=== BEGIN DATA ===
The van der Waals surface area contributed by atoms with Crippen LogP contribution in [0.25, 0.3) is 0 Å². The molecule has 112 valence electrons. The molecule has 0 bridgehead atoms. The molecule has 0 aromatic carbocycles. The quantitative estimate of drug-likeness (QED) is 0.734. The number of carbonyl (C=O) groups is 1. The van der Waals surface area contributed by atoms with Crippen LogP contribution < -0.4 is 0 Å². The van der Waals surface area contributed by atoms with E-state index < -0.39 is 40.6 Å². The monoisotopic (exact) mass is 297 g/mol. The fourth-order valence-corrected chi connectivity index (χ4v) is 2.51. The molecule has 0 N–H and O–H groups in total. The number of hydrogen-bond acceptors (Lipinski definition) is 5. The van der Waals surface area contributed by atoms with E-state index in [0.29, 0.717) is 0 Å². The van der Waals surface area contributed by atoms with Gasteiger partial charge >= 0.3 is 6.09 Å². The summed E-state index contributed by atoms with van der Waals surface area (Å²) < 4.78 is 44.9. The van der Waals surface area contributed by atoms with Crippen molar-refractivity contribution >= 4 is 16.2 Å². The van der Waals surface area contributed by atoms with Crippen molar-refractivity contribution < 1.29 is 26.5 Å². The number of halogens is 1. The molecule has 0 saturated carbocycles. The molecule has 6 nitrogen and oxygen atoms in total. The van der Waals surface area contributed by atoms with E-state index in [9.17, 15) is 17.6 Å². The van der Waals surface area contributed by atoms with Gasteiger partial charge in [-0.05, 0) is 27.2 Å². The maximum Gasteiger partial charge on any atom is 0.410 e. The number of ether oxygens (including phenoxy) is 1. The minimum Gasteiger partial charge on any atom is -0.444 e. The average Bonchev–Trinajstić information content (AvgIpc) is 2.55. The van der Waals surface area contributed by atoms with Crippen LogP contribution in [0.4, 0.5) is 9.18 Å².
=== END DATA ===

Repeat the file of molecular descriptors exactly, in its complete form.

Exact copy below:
The van der Waals surface area contributed by atoms with Crippen LogP contribution in [0.25, 0.3) is 0 Å². The molecule has 112 valence electrons. The molecule has 0 bridgehead atoms. The molecule has 0 aromatic carbocycles. The quantitative estimate of drug-likeness (QED) is 0.734. The number of carbonyl (C=O) groups is 1. The van der Waals surface area contributed by atoms with Crippen LogP contribution < -0.4 is 0 Å². The van der Waals surface area contributed by atoms with E-state index < -0.39 is 40.6 Å². The monoisotopic (exact) mass is 297 g/mol. The fourth-order valence-corrected chi connectivity index (χ4v) is 2.51. The molecule has 0 N–H and O–H groups in total. The number of hydrogen-bond acceptors (Lipinski definition) is 5. The van der Waals surface area contributed by atoms with E-state index in [0.29, 0.717) is 0 Å². The van der Waals surface area contributed by atoms with Gasteiger partial charge >= 0.3 is 6.09 Å². The summed E-state index contributed by atoms with van der Waals surface area (Å²) < 4.78 is 44.9. The van der Waals surface area contributed by atoms with Crippen molar-refractivity contribution >= 4 is 16.2 Å². The van der Waals surface area contributed by atoms with Crippen molar-refractivity contribution < 1.29 is 26.5 Å². The number of halogens is 1. The molecule has 0 saturated carbocycles. The molecule has 6 nitrogen and oxygen atoms in total. The van der Waals surface area contributed by atoms with E-state index in [9.17, 15) is 17.6 Å². The van der Waals surface area contributed by atoms with Gasteiger partial charge in [-0.05, 0) is 27.2 Å². The maximum Gasteiger partial charge on any atom is 0.410 e. The number of ether oxygens (including phenoxy) is 1. The minimum Gasteiger partial charge on any atom is -0.444 e. The average Bonchev–Trinajstić information content (AvgIpc) is 2.55. The van der Waals surface area contributed by atoms with Crippen LogP contribution in [0.4, 0.5) is 9.18 Å².